Friday, December 03, 2004

Separation of Church and State

Congress shall make no law respecting an establishment of religion, or prohibiting the free exercise thereof; or abridging the freedom of speech, or of the press; or the right of the people peaceably to assemble, and to petition the government for a redress of grievances.

If this sounds familiar, its because its the 1st amendment to our constitution. Respecting an establishment of religion would consist of actions such as putting artifacts of certain religions in government buildings or allowing the practice of christianity into public schools and adding words like God on our money and in our country's pledge of allegiance.
Does putting the five pillars of Islam in our courthouses make much sense? No, neither does putting up the 10 commandments, they both endorse a religion.

Heres what one of the members of the Continental Congress, Contributor to the Bill of Rights, author of the Decleration of Independence and the third President of the United States had to say about it:
“Believing that religion is a matter which lies solely between man and his God, that he owes account to none other for his faith or his worship, that the legislative powers of government reach actions only, and not opinions, I contemplate with sovereign reverence that act of the whole American people which declared that their Legislature should make no law respecting an establishment of religion, or prohibiting the free exercise thereof, thus building a wall of separation between Church and State.”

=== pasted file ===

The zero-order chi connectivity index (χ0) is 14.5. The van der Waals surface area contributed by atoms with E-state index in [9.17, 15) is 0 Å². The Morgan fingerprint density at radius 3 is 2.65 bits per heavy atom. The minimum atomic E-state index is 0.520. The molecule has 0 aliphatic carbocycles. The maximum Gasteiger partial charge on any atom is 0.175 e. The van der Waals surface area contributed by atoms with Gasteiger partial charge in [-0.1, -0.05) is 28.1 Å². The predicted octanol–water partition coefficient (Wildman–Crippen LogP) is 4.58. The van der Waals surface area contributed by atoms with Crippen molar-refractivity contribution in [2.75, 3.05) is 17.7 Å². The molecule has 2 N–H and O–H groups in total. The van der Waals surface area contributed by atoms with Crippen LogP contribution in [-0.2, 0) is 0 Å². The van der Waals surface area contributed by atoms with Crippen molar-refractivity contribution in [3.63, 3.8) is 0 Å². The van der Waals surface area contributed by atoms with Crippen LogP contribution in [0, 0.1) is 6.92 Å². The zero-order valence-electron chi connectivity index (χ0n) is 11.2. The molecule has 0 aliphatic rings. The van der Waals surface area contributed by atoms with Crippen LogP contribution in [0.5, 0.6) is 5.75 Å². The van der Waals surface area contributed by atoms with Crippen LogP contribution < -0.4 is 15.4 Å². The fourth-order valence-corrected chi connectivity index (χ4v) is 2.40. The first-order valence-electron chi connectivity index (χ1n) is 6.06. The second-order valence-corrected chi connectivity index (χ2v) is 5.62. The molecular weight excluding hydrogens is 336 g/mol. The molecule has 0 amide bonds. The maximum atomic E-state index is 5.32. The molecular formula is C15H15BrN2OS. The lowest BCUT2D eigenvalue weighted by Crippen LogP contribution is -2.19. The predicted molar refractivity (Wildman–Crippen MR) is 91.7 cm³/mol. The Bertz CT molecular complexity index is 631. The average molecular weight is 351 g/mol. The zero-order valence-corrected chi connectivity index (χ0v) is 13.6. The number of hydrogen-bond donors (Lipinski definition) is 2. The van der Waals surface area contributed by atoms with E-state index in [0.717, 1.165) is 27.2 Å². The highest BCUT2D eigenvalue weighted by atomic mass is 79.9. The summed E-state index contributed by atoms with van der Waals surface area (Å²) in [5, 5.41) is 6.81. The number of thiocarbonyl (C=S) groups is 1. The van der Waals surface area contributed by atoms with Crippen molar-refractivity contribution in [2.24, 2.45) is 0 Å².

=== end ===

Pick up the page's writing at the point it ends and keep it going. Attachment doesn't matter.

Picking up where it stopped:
Thomas Jefferson 1802


Joe Wiess said...

Okay..I've read that letter from Jefferson. He was talking to the Danbury Baptists, who were afraid that another religion was going to be the state religion.

Jefferson also said in another letter that all men who decided to lead our country should be Christians, so as to lead the way in Tolerance, friendship, and peace.

He did believe that our country is a christian country, founded on biblical ideals, and divinely protected by the creator.

Toad734 said...

Then why did he, or all of his counterparts, fail to mention that in the constitution?

Joe Wiess said...

I would guess that at the time, it was just one of those things that was understood.

Sort of like "Don't hit me, unless you want to be swatted?" Or "don't eat the green snow."

Toad734 said...

Like the part where they said all men were created equal, yet had slaves?